(A) Histological section from the same eye in the low power magnification. Note the haemorrhage and the artificial cavity after another haemorrhage within the tumour. Anterior synechiae closing the chamber angle in the region around the tumorous focus are also visible. Haematoxylin and eosin staining, magnification ×12.5. (B) The same specimen as in (A), tumorous infiltrate under high power magnification. Note the tendency to form blood vessel spaces and cellular atypias. Haematoxylin and eosin staining, magnification ×500.

Histology

The tumorous focus seen in the figures is apparently of an angiomatous nature, and involves only the ciliary body (see Fig 2A and B). Cellular atypias, mitoses, and several haemorrhages are observable within the tumour (see Fig 2A and B). No clearly tumorous structures are present in the radical part of the iris (1 year before death there was a clinically observed and documented expansion of the tumour (see Fig 1A).There is no major growth of tumorous tissue from the focus within the ciliary body to the other surrounding structures of the eye. There is angle closure in the region of the tumour as a result of larger anterior synechiae (see Fig 2A). However, the angle of the anterior chamber remains narrow but without closure for the major part of the circumference of the anterior chamber. The other parts of the globe are without remarkable changes. Immunohistochemical positivity for factor VIII related antigen was later revealed in both primary tumour and ocular and skin metastases (particularly in the relatively more vasoformative areas), confirming the vascular nature of tumour.3 4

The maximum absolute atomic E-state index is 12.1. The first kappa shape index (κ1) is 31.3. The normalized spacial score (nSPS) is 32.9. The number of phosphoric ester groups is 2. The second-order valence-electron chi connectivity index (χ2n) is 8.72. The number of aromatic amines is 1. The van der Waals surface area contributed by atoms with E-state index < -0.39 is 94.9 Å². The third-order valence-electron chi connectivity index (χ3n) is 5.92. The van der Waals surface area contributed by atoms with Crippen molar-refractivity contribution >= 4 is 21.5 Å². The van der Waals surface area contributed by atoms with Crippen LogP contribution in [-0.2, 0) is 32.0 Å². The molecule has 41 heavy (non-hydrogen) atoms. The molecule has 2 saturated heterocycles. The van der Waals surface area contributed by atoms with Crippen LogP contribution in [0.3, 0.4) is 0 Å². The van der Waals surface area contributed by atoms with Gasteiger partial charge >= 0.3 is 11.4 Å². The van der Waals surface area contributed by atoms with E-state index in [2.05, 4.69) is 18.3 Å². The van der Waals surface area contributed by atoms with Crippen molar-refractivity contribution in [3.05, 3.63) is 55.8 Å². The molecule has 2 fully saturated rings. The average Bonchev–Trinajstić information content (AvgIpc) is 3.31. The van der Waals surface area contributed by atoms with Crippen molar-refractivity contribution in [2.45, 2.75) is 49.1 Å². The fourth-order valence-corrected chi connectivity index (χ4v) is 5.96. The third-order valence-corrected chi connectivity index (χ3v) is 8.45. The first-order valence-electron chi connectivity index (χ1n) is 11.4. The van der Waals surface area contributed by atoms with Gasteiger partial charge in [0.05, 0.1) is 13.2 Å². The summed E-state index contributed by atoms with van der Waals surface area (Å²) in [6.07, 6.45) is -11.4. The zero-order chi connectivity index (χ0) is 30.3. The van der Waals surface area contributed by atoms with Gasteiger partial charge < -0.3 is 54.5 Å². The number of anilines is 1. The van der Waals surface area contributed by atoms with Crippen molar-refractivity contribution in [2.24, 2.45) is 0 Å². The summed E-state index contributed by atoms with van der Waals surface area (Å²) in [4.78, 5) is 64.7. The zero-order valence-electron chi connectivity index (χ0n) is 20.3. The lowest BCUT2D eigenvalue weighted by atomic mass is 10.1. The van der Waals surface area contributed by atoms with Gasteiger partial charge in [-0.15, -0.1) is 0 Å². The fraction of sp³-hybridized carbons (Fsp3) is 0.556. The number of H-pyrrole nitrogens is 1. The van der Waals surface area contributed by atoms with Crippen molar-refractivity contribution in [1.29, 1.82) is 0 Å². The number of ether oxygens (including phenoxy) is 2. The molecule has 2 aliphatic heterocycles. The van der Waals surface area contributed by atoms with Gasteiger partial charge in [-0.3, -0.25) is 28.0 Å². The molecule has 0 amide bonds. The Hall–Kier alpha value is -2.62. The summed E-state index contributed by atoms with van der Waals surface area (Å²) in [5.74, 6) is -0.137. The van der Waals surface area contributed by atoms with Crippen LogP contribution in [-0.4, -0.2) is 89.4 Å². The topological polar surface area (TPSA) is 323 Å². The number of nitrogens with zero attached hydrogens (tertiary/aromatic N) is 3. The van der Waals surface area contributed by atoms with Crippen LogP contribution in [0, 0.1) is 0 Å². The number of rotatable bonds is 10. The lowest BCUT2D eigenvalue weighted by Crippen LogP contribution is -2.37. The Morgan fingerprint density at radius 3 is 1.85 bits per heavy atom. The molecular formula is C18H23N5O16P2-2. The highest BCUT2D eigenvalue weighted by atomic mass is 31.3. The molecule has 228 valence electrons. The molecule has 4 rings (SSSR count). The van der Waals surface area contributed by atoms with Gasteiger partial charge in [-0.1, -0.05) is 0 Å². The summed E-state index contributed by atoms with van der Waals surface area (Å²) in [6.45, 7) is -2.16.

COMMENT

Angiomatous tumours of the iris and ciliary body, both primary and secondary foci, are reported generally as very rare. Even in the breast angiosarcoma is a relatively rare tumour.5 6 After histological examination, the angiosarcomatous nature of the described tumorous focus was confirmed. The rarity of this type of intraocular tumorous metastatic focus makes this case remarkable. The secondary intraocular foci of various carcinomas are reported more often.1 Some rules observed in cases of intraocular metastatic cancer are common with other histological types of malignancies. Metastatic foci in the anterior segment of the eye are reported as much more rare than in the posterior segment.1 7 On the other hand, the breast (our case) and the lung are the most frequent primary sites of the intraocular metastases.1 Median survival time of patients with metastasis to the anterior segment is only 5.4 months, which is significantly worse than with metastasis to the orbit (15.6 months) or posterior pole of the eye (7.2 months).8 The overall survival of patients with any form of angiosarcoma is very limited.9 Since survival of our patient was 1 year after diagnosis of the intraocular metastasis, chemotherapy seems to have been relatively beneficial for our patient.10

References